The oldest Mardi Gras celebration in the country takes place in Mobile, Alabama, not New Orleans, and is divided among racial lines. Each group selects its own king and queen, holds separate balls and even parades separately. We get a glimpse of each organization as Mardi Gras day approaches. It is telling that among the white group, African-Americans are seen only as waiters, cooks or in other roles of servitude. Each side tries to justify the segregation, with appeals to tradition. To their credit, the African-American king and queen visit the coronation of the other king and queen, and are given a warm welcome. One is left with the feeling that this is only a tentative first step.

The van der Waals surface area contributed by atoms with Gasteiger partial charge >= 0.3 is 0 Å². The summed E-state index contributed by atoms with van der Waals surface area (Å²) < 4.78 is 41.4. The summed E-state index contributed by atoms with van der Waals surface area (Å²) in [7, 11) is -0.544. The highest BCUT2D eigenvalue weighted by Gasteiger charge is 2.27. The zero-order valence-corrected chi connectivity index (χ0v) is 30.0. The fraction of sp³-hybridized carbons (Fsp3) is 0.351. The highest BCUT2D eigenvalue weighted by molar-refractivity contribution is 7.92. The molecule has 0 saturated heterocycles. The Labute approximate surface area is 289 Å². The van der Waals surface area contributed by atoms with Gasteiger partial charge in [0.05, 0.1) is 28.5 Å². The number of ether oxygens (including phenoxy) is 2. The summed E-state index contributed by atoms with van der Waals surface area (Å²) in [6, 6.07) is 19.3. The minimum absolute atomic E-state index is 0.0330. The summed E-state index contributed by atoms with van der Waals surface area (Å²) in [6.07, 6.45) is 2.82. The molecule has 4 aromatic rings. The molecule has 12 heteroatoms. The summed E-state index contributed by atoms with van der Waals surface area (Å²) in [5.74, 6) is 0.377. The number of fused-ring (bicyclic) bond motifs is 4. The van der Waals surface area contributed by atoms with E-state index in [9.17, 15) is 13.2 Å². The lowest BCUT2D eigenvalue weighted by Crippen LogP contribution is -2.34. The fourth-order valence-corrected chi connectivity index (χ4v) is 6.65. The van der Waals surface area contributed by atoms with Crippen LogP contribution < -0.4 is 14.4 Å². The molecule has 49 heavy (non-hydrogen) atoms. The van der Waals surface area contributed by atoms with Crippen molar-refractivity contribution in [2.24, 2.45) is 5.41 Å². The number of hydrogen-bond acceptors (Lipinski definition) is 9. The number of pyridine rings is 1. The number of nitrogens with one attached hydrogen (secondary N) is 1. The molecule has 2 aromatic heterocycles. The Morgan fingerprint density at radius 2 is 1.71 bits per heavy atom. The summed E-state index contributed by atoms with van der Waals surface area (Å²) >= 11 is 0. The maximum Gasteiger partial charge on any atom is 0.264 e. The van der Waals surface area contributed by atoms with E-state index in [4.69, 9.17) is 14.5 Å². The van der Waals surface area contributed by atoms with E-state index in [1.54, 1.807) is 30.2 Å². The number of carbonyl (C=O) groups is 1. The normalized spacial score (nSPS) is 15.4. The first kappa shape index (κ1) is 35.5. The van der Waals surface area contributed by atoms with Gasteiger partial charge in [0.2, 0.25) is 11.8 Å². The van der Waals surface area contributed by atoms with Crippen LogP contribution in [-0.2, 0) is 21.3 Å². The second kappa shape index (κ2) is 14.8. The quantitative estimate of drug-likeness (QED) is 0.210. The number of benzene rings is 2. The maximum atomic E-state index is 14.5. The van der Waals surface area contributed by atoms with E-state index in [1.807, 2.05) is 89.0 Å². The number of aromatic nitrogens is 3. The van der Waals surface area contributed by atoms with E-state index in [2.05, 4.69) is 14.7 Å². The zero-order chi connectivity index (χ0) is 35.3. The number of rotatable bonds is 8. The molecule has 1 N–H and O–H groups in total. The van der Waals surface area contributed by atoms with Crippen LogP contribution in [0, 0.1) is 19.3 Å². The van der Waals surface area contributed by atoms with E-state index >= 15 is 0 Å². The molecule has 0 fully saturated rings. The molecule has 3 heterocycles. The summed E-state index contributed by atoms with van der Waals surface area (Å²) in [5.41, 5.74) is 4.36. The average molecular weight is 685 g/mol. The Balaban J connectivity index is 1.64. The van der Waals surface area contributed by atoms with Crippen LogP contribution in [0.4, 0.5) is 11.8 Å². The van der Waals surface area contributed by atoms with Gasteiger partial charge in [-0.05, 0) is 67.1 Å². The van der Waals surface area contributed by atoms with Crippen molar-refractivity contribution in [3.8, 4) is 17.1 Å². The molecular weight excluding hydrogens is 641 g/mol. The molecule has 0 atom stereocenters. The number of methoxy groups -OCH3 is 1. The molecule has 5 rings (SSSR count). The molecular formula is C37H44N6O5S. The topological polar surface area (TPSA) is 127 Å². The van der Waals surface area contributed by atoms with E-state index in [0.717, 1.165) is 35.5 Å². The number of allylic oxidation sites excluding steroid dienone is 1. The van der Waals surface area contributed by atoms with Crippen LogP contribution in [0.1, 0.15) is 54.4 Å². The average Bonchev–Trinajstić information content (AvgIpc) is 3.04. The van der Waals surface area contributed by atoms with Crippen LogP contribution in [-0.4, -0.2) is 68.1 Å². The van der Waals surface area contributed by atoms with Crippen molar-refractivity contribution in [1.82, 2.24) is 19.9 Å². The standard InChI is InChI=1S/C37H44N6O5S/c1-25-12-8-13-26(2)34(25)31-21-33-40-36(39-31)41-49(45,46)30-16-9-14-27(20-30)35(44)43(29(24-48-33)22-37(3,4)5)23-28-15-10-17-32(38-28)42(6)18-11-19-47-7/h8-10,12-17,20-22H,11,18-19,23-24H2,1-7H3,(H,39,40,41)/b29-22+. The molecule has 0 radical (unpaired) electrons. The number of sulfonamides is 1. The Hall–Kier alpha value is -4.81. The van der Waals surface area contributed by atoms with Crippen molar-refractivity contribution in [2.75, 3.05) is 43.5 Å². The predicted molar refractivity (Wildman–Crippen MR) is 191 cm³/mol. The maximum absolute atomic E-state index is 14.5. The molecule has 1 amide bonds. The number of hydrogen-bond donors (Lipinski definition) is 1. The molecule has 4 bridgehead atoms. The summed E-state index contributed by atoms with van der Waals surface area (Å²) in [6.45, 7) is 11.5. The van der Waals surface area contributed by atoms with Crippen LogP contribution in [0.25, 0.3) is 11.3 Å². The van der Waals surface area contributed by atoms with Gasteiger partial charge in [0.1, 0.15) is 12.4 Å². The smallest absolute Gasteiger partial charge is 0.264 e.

Prisoner of Paradise (2002)


Academy Awards, USA 2003

Nominated
Oscar
Best Documentary, Features
Malcolm Clarke
Stuart Sender

PBS
Directed by Malcolm Clarke and Stuart Sender
My rating: 3 stars out of 4
IMDb Wikipedia
(DVD, PBS)

The story of how Kurt Gerron, a German star of vaudeville and early cinema, made a propaganda film for the Nazis while interred at a concentration camp. Fleeing the Nazi terror in Berlin, he ended up in Amsterdam, working on the stage at a Jewish theater. He was captured and sent to a concentration camp in Czechoslovakia. Given the choice of being sent to Auschwitz or directing a film, he chose the latter, which was a completely fictional sleight-of-hand depicting life there as nothing short of paradise. Yet another side of the Nazi horror story, informative, and heartbreaking, bolstered by the unique Gerron.

Winter Soldier (1972)


No director credited
My rating: 3 stars out of 4
IMDb Wikipedia
(DVD, Oscilloscope Laboratories)